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The University of North Carolina at Chapel Hill has notified the National Collegiate Athletic Association's enforcement staff that it identified "two new pieces of information" regarding NCAA violations, UNC announced Friday. The new information was discovered in the course of responding to the NCAA's notice of allegations from May that stated the university demonstrated a lack of institutional control when it allowed athletes to participate in years' worth of phony "paper courses."

For 20 years, some employees at UNC knowingly steered about 1,500 athletes toward no-show courses that never met and were not taught by any faculty members, and in which the only work required was a single research paper that received a high grade no matter the content, according to a report released by the university in October. The NCAA is currently conducting its own investigation into the matter, and the university was expected to offer its response to the allegations this week. With the finding of new possible violations, that process will be delayed, potentially for another five months. This means UNC will now likely avoid receiving any sanctions until after National Signing Day for its football team and the NCAA postseason for its basketball teams.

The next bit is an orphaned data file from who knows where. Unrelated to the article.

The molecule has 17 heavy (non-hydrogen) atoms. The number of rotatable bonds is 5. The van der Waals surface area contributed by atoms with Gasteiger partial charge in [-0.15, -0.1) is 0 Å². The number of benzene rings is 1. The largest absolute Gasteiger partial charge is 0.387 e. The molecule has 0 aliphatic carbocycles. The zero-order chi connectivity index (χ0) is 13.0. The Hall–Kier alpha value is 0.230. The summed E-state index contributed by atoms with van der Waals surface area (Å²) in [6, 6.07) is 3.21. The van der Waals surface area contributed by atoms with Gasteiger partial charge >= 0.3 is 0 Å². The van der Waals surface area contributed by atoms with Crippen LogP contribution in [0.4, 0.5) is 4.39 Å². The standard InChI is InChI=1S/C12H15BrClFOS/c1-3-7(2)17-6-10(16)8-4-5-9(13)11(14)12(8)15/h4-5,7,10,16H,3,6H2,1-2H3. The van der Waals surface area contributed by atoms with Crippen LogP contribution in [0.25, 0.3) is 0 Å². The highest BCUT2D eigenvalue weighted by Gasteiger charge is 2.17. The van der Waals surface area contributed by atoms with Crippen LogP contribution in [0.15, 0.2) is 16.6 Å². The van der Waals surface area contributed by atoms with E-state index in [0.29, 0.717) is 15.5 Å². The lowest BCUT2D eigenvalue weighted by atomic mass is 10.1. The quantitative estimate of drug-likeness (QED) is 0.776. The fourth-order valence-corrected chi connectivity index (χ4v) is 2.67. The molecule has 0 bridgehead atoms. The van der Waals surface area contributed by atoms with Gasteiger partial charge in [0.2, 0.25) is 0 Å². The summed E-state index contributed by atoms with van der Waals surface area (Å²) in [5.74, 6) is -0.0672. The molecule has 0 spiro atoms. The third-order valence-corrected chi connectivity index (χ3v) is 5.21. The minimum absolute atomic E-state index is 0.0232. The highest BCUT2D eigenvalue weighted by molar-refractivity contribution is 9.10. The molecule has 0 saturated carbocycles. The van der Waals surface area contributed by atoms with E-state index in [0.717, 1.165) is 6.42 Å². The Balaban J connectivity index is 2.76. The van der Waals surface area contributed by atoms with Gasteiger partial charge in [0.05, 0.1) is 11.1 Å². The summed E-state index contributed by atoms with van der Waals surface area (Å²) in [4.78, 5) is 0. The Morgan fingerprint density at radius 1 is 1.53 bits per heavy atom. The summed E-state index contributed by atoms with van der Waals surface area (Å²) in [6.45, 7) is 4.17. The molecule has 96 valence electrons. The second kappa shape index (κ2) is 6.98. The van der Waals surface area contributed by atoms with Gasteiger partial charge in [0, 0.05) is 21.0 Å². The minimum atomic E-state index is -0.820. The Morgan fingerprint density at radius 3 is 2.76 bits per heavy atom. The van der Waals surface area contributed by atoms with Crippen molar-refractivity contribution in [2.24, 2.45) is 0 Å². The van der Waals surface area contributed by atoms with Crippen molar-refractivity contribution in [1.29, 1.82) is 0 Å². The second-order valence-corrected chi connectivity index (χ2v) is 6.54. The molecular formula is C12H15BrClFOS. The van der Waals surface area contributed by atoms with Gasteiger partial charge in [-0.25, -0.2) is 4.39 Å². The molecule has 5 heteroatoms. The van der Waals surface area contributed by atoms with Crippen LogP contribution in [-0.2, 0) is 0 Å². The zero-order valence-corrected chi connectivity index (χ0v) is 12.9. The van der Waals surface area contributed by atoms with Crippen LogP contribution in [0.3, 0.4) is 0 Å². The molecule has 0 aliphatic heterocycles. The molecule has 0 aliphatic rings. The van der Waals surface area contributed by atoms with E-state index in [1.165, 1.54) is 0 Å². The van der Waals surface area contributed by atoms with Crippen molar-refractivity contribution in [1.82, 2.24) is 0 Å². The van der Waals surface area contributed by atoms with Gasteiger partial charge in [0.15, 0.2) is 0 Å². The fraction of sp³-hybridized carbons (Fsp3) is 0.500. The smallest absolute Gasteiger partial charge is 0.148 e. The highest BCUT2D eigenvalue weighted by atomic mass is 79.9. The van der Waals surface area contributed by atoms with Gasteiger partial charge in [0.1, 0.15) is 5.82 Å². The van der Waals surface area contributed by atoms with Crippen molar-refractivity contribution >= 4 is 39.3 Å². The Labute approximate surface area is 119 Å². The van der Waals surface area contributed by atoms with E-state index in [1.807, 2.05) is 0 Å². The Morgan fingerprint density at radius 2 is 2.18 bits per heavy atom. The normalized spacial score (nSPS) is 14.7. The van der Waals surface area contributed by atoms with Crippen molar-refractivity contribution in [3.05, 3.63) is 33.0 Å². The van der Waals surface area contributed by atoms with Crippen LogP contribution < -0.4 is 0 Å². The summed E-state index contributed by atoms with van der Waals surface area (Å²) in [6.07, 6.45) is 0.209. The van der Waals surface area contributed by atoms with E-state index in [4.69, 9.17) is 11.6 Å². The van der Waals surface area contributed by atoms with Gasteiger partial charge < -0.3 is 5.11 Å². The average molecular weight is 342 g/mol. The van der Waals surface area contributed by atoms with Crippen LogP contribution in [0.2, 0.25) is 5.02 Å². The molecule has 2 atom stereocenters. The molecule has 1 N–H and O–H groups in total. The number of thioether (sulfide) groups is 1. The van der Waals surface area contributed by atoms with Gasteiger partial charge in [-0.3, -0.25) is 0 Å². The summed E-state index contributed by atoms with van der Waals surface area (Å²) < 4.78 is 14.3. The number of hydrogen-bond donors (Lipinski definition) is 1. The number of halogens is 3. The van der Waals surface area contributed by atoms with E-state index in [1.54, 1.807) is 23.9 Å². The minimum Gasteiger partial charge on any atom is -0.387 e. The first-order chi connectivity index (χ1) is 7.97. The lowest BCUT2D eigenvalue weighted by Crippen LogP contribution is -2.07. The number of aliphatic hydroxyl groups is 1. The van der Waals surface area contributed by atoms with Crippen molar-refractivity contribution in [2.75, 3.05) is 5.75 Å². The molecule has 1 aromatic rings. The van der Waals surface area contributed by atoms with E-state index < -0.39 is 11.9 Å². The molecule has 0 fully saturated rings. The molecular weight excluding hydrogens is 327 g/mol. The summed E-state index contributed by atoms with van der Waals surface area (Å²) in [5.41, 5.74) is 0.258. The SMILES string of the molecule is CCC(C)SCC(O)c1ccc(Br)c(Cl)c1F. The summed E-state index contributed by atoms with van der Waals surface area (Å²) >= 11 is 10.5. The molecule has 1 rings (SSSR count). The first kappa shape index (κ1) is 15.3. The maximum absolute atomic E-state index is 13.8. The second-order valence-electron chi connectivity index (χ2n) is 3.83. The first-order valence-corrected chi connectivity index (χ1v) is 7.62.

Of the new possible charges, one concerned "improper academic assistance" being provided to women's basketball players, the university said, adding that the assistance was "directly related" to the paper course scandal. The other involves potential recruiting violations with the men's soccer team, and is unrelated to the NCAA investigation.

“We identified this new information as part of our due diligence in preparing our response to the notice of allegations and materials for public release,” Bubba Cunningham, UNC's athletic director, said in a statement. “Consistent with NCAA process, we promptly notified the NCAA’s enforcement staff. We continue to work cooperatively and expeditiously with the enforcement staff to complete our review, and we are confident this can be done quickly to allow the NCAA to bring closure to the investigation.”